The devastating bushfires in East Gippsland and North East Victoria have had a significant impact across the landscape, destroyed hundreds of homes, and required thousands of people to be evacuated. It’s a challenging time for many Victorians, including those fighting the fires, those who have lost their homes and livelihoods, those who have been evacuated, and those who are watching and waiting to see if their homes have survived or may still be under threat.
I would like to thank our wonderful firefighters for their tireless and important work to keep our communities safe. This includes the firefighters from Forest Fire Management Victoria and the Country Fire Authority, and others, such as Parks Victoria, Victoria Police and the Australian Defence Force. Their efforts have been supported by thousands of volunteers from community organisations such as the Country Women’s Association and Red Cross, who provide meals for firefighters, and the Victorian Farmers Federation, and many others who have organised themselves informally, to transport fodder for hungry livestock in fire-affected areas.
The Victorian Government is working hard to support our fire-affected communities to recover and rebuild. The fire recovery process will be long and require much community resilience.
Our Landcare groups and networks will also play a vital role in the fire recovery process, as they are well connected with their local communities. This enables Landcare groups and networks to respond quickly and effectively by helping with the recovery such as organising materials, fire recovery workshops, securing funding for recovery projects, and providing places for people to talk about their experiences.
Community engagement is pivotal to Landcare and all environmental volunteer groups and networks. Reaching out to all sectors of the community has benefits that flow both ways. It broadens and strengthens the Landcare community while helping form important social bonds.
This issue of the magazine is full of fantastic community engagement stories. You will read about a group of young people recovering from addiction who were introduced to Landcare through a leadership retreat facilitated by Intrepid Landcare at Gembrook. Some of the participants were inspired to form the Western Port Intrepid Landcare Group, who have been working with other Landcare and Friends groups on tree planting, weed and rubbish removal, track work, and fire recovery projects. The on-ground work precedes an adventure activity such as bushwalking, caving, abseiling, or canoeing. Western Port Intrepid Landcare Group is attracting more young people to Landcare and the model is contributing to the healing process of those recovering from addiction.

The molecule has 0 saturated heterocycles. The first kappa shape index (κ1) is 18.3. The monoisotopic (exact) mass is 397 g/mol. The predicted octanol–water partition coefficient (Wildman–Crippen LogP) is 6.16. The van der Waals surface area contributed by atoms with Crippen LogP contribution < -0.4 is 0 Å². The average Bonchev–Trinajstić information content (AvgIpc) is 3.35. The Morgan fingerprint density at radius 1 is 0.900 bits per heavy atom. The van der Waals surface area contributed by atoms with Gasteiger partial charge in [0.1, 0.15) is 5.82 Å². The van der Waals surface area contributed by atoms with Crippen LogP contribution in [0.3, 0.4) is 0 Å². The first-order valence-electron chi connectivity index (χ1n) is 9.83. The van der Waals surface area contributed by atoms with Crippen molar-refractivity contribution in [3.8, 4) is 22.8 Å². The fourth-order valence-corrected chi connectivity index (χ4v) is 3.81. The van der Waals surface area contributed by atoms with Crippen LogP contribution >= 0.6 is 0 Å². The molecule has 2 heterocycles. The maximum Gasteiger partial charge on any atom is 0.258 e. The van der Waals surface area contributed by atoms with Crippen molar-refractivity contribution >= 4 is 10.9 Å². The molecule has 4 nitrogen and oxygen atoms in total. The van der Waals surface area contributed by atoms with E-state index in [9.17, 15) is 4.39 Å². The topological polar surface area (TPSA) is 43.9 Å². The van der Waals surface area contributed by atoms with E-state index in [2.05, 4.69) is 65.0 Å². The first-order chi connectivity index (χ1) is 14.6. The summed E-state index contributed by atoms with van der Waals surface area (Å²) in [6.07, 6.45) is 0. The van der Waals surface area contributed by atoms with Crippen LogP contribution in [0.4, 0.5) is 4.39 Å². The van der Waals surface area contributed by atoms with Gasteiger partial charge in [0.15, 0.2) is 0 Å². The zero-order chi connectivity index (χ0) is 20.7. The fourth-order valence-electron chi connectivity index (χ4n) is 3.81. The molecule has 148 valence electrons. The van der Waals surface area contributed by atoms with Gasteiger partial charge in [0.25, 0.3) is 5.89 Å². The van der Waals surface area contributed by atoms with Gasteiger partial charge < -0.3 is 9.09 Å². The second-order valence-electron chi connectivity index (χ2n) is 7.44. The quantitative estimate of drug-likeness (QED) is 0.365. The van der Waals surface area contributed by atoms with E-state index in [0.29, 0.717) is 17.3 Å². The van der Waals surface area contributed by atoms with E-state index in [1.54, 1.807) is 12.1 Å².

The Bairnsdale Urban Landcare Group has had success with involving local VCAL students in environmental works along the Mitchell River by encouraging and supporting them to adopt a site for two years. The students have quickly established a sense of ownership for their patch, which has fuelled their interest and enthusiasm.
Landcare and golf may seem unrelated, but in the sand-belt area of Melbourne, indigenous plants are being actively preserved and regenerated. Horticultural staff from the Bayside Community Nursery collect seed stock from sites such as Royal Melbourne Golf Course and the public Sandringham Golf Course, and volunteers propagate around 100,000 seedlings a year that are planted in bushland reserves, nature strips and private gardens. Golfers are also learning about regenerative burning practices and the rare and endangered plants that grow on the courses.
In the Otways, a small Landcare group keen to learn more about regenerative farming organised a major three-day conference, inviting scientists and land managers from across Australia to the region to share their experiences. The conference generated new knowledge and tremendous enthusiasm. The Otway Coast Regenerative Farmers Group is now expanding and is intent on becoming a source of regenerative farming information for all of Victoria.
You will also read some useful tips on how to use social media to engage young people, how to run a citizen science project, and how to record the oral history of your Landcare group.
The current bushfire season still has months to go. Please look after yourselves and one another. Please stay up-to-date with the advice in your area by listening to your local ABC radio station and staying across the updates via Vic Emergency at www.emergency.vic.gov.au
We also need to look out for injured native animals that may require our help. If you need to find help for injured wildlife, please contact Wildlife Victoria’s hotline on 8400 7300 or visit www.wildlifevictoria.org.au for information and advice.
If you wish to support the recovery effort for Victoria’s fire-affected wildlife, you can donate to Zoos Victoria’s Official Bushfire Emergency Wildlife Fund here https://donate.zoo.org.au/donation
Thank you to all the wildlife shelter operators, carers and rehabilitators who do a wonderful job of caring for our sick and injured wildlife.
Hon. Lily D’Ambrosio MP
Minister for Energy, Environment and Climate Change
Minister for Solar Homes
The Landcare magazine has published more than 1000 stories since it began in 1996. We’ve covered just about every area in Victoria and every Landcare-related subject.
The magazine index has recently been updated to include entries from issues 1–76. There are now around 7670 entries in the index, which makes it an extensive resource on Victorian Landcare and Landcarers. You can search for stories by author, title, organisation
and subject. Go to Magazine Index.